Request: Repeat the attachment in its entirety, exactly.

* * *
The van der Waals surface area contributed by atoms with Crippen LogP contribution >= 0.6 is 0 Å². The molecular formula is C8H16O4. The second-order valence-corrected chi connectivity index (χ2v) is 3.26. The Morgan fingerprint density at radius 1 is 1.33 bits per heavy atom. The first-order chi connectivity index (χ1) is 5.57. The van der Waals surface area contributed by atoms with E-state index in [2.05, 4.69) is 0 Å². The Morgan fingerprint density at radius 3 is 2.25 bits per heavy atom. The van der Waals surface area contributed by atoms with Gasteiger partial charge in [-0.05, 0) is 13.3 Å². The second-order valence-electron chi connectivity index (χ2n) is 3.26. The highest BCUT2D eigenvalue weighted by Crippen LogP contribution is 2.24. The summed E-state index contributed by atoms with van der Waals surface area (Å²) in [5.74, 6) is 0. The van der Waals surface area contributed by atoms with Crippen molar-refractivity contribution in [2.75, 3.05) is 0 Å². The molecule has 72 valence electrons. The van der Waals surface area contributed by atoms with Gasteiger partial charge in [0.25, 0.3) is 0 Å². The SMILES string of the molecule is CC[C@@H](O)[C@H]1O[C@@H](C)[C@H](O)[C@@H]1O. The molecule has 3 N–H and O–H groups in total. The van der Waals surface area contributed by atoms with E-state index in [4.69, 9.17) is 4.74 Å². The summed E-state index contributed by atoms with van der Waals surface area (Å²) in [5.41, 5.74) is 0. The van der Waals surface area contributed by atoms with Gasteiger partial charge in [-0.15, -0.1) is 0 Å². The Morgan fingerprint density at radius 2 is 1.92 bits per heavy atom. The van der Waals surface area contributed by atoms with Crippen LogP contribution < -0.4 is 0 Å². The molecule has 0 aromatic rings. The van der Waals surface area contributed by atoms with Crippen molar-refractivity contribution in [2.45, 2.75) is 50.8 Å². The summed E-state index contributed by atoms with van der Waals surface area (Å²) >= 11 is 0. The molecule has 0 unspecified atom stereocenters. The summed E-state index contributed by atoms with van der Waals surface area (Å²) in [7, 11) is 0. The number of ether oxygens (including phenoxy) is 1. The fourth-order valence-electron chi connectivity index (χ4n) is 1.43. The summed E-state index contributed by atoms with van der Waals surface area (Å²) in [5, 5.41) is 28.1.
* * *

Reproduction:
The van der Waals surface area contributed by atoms with Crippen LogP contribution >= 0.6 is 0 Å². The molecular formula is C8H16O4. The second-order valence-corrected chi connectivity index (χ2v) is 3.26. The Morgan fingerprint density at radius 1 is 1.33 bits per heavy atom. The first-order chi connectivity index (χ1) is 5.57. The van der Waals surface area contributed by atoms with E-state index in [2.05, 4.69) is 0 Å². The Morgan fingerprint density at radius 3 is 2.25 bits per heavy atom. The van der Waals surface area contributed by atoms with Gasteiger partial charge in [-0.05, 0) is 13.3 Å². The second-order valence-electron chi connectivity index (χ2n) is 3.26. The highest BCUT2D eigenvalue weighted by Crippen LogP contribution is 2.24. The summed E-state index contributed by atoms with van der Waals surface area (Å²) in [5.74, 6) is 0. The van der Waals surface area contributed by atoms with Crippen molar-refractivity contribution in [2.75, 3.05) is 0 Å². The molecule has 72 valence electrons. The van der Waals surface area contributed by atoms with Gasteiger partial charge in [0.25, 0.3) is 0 Å². The SMILES string of the molecule is CC[C@@H](O)[C@H]1O[C@@H](C)[C@H](O)[C@@H]1O. The molecule has 3 N–H and O–H groups in total. The van der Waals surface area contributed by atoms with E-state index in [4.69, 9.17) is 4.74 Å². The summed E-state index contributed by atoms with van der Waals surface area (Å²) in [5.41, 5.74) is 0. The van der Waals surface area contributed by atoms with Gasteiger partial charge in [-0.15, -0.1) is 0 Å². The Morgan fingerprint density at radius 2 is 1.92 bits per heavy atom. The van der Waals surface area contributed by atoms with Crippen LogP contribution < -0.4 is 0 Å². The molecule has 0 aromatic rings. The van der Waals surface area contributed by atoms with Crippen molar-refractivity contribution in [2.45, 2.75) is 50.8 Å². The summed E-state index contributed by atoms with van der Waals surface area (Å²) >= 11 is 0. The molecule has 0 unspecified atom stereocenters. The summed E-state index contributed by atoms with van der Waals surface area (Å²) in [7, 11) is 0. The number of ether oxygens (including phenoxy) is 1. The fourth-order valence-electron chi connectivity index (χ4n) is 1.43. The summed E-state index contributed by atoms with van der Waals surface area (Å²) in [5, 5.41) is 28.1.